The Smart Grid: A Huge Task with Huge Opportunities
TOM WILLIAMS, EDITOR-IN-CHIEF
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Could it be bigger than the Internet? That is now one of the credible predictions that are growing up around the build-out of the Smart Grid. Some time ago, Cisco was predicting a $100 billion market with some $20 billion annual opportunity over five years for the communications portion alone. Gradually but inexorably the overhaul of the nation’s energy distribution system is drawing the attention of major players such as Cisco and Intel as well as sparking the creativity of smaller entrepreneurs and start-ups. All this appears to be starting to happen without the massive government direction and subsidies that many had expected or feared. The opportunities for electronics vendors and embedded systems involvement are—as we have noted previously—enormous.
And it is happening in the face of what has the reputation of being an industry most resistant to change, the electric power industry. The emergence of a basic infrastructure can be the catalyst for the growth of countless new ventures and technologies that can work in synergy with it. We have seen this in the case of the Windows operating system and, of course, with the Internet. Such a phenomenon appears to be shaping up for the Smart Grid as well.
A recent report from IBISWorld has identified the ten fastest growing industries. First in line is VoIP providers such as Skype, which was recently acquired by Microsoft. In third place is wind power, and number ten on the list is solar power. According to IBISWorld Senior Analyst Casey Thormahlen, “Each industry on the list experienced growth as a result of one or more of four drivers: Internet growth, environmental issues, cost cutting and evolving technology.” I would suggest that the nascent growth of the Smart Grid is at least encouraging investment in wind and solar as well. Wind power, for example, had generated revenues of $12.5 billion in 2010 with revenue growth for the next five years projected at 17.4%. But wait. There’s more.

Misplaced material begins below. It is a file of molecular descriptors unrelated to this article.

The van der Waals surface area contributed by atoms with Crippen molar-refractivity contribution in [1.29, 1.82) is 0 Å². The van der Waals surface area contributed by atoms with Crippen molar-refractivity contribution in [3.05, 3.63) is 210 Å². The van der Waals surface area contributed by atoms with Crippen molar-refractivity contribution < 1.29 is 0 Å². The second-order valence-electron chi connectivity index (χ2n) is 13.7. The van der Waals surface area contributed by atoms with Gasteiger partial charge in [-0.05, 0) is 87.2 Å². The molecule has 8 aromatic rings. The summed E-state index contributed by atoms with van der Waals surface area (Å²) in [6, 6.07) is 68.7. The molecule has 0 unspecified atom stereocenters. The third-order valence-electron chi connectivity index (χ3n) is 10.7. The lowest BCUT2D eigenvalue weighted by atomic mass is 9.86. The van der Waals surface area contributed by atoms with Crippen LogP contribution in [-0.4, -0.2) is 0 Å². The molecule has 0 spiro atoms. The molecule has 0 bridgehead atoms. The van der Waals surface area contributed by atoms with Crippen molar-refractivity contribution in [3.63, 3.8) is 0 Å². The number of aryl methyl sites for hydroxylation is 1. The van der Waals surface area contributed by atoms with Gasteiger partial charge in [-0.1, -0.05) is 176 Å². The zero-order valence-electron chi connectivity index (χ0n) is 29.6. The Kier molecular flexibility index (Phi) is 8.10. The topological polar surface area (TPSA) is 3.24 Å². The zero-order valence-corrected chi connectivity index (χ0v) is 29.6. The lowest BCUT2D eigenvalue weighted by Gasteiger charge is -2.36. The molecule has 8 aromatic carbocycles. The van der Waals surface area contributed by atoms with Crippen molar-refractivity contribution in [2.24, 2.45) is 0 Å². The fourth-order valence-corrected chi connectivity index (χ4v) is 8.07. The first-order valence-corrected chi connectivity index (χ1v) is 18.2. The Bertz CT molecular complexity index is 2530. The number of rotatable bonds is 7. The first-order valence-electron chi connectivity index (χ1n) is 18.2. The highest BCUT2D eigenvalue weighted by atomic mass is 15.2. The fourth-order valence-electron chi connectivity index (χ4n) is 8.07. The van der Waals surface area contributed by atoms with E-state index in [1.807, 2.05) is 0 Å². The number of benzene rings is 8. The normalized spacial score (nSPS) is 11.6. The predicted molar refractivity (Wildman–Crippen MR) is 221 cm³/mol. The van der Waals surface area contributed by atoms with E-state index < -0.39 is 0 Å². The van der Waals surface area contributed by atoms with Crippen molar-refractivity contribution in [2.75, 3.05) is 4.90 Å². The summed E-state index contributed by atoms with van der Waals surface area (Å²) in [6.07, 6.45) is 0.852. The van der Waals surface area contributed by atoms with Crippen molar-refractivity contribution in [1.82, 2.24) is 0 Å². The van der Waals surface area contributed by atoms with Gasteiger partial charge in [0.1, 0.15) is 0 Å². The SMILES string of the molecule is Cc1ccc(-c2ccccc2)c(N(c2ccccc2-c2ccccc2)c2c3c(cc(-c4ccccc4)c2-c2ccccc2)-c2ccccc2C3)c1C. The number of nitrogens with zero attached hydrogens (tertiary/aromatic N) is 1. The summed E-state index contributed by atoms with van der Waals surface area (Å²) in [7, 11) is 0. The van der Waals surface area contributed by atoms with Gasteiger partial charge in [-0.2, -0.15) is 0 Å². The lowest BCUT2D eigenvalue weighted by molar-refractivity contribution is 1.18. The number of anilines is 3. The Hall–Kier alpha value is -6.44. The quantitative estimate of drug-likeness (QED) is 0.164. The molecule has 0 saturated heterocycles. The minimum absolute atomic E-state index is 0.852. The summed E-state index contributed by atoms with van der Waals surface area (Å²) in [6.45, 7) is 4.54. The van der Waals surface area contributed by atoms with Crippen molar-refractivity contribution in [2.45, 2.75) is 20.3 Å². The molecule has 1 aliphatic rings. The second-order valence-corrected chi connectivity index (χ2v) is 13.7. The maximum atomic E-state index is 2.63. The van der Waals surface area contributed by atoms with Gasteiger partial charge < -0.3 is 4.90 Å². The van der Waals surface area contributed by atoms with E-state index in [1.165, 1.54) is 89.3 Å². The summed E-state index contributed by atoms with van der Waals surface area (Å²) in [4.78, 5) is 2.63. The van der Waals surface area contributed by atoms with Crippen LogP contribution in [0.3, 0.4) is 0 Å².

One of the promises of the Smart Grid, in addition to an advanced metering infrastructure (AMI), increased robustness and the ability to monitor and conduct the distribution of electricity, is time-of-day pricing so that users can schedule things like running washers and dryers for times when the rates are lower. This will lead to the development of smart appliances that will connect to and monitor the grid to know when to turn on. Estimates are that the market for such smart appliances will grow from a little over $3 billion today to well over $15 billion in the next four years. All of them will incorporate embedded control and connectivity. Semiconductor vendors such as Microsemi are rolling out product lines aimed specifically at solar power conversion.
There is no hard prediction as to what sources of power generation—renewable, fossil or nuclear—will dominate the future, but it will no doubt be a mix. The emerging electrical infrastructure will need to accommodate this predictable mixture as well as technologies that are still on the horizon, such as the advent of electric vehicles, their service network infrastructure, and the increased generating capacity they will require.
If electric vehicles do become a major component of transportation in the future, they will require their own network infrastructure for things like tracking and billing for charging and battery exchange. Will the Smart Grid have extra network capacity for those things it might give birth to but which are now unforeseen? Will we need some sort of highway-oriented network for the future or expanded wireless connectivity? Advances raise so many more questions.
And of course, there are still issues such as security, which is the topic of an article in this edition of RTC. The very smart meters that can be read without sending the truck around each month also allow access for things like firmware updates—and that invites hackers and cybercriminals. We currently know that control centers are targets for such attacks, but a whole country full of vulnerable meters, which are small, low-cost and do not even run an operating system, could be a major headache.
What is clear is that the gigantic task of rebuilding our electrical infrastructure while it is running is now underway. It presents huge challenges and enormous opportunities for exactly the kind of embedded intelligence that our industry has developed for so many previous applications.